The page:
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Is this a real tradition of Do any people in South Africa traditionally spend two days together praising wrong-doers to help them?

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I have seen variations on the following meme posted by many of my friends on Facebook:

https://me.me/i/ubuntu-in-certain-regions-of-south-africa-when-someone-does-4931579

In certain regions of South Africa, when someone does something wrong, he is taken to the center of the village and surrounded by his tribe for two days while they speak of all the good he has done. They believe each person is good, yet sometimes we make mistakes, which is really a cry for help. They unite in this ritual to encourage the person to reconnect with his true nature. The belief is that unity and affirmation have more power to change behavior than shame and punishment. This is known as Ubuntu — humanity towards others.

All of the memes share the same story: Some tribes in South Africa have the tradition of dealing with wrong-doing by putting the wrong-doer in the center of town for two days, while the people of the town remind that person of how they have been good in the past, reminding them of their true nature. Then they are reintegrated into the tribe.

According to

https://jmcsmith.co.uk/2012/12/06/maasai-bemba-african-the-same/

this is claimed to be a first hand observation by the author in following book in the book Contact: The First Four Minutes Contact: The First Four Minutes, by psychiatrist Leonard Zunin.

Aside from this one account, I have been unable to find documentation of this practice anywhere online. Is this a real cultural practice of some tribes in South Africa?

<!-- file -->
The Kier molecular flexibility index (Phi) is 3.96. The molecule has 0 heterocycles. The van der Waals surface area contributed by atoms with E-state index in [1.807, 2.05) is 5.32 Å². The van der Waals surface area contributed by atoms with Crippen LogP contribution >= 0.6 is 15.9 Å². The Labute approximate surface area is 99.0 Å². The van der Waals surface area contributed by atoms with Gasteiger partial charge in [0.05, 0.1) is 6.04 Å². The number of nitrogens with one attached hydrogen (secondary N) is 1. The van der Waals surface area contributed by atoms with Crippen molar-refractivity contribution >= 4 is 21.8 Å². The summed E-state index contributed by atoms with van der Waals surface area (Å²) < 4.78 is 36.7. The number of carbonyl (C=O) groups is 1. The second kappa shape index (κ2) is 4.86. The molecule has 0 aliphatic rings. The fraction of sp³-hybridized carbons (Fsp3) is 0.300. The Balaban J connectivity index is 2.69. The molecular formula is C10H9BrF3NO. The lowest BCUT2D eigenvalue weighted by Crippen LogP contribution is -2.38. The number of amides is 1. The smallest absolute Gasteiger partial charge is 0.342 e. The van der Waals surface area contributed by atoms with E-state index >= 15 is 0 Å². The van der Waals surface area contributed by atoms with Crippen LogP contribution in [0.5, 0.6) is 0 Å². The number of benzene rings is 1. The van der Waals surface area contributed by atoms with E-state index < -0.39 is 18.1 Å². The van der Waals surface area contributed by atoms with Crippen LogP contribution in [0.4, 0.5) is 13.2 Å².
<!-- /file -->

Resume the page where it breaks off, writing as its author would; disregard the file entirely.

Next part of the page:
I have seen variations on the following meme posted by many of my friends on Facebook:

https://me.me/i/ubuntu-in-certain-regions-of-south-africa-when-someone-does-4931579

All of the memes share the same story: Some tribes in South Africa have the tradition of dealing with wrong-doing by putting the wrong-doer in the center of town for two days, while the people of the town remind that person of how they have been good in the past, reminding them of their true nature. Then they are reintegrated into the tribe.

According to

https://jmcsmith.co.uk/2012/12/06/maasai-bemba-african-the-same/

this is claimed to be a first hand observation by the author in following book in the book Contact: The First Four Minutes, by psychiatrist Leonard Zunin.

Aside from this one account, I have been unable to find documentation of this practice anywhere online. Is this a real cultural practice of some tribes in South Africa?

I have seen variations on the following meme posted by many of my friends on Facebook:

https://me.me/i/ubuntu-in-certain-regions-of-south-africa-when-someone-does-4931579

In certain regions of South Africa, when someone does something wrong, he is taken to the center of the village and surrounded by his tribe for two days while they speak of all the good he has done. They believe each person is good, yet sometimes we make mistakes, which is really a cry for help. They unite in this ritual to encourage the person to reconnect with his true nature. The belief is that unity and affirmation have more power to change behavior than shame and punishment. This is known as Ubuntu — humanity towards others.

All of the memes share the same story: Some tribes in South Africa have the tradition of dealing with wrong-doing by putting the wrong-doer in the center of town for two days, while the people of the town remind that person of how they have been good in the past, reminding them of their true nature. Then they are reintegrated into the tribe.

According to

https://jmcsmith.co.uk/2012/12/06/maasai-bemba-african-the-same/

this is claimed to be a first hand observation by the author in following book in the book Contact: The First Four Minutes, by psychiatrist Leonard Zunin.

Aside from this one account, I have been unable to find documentation of this practice anywhere online. Is this a real cultural practice of some tribes in South Africa?

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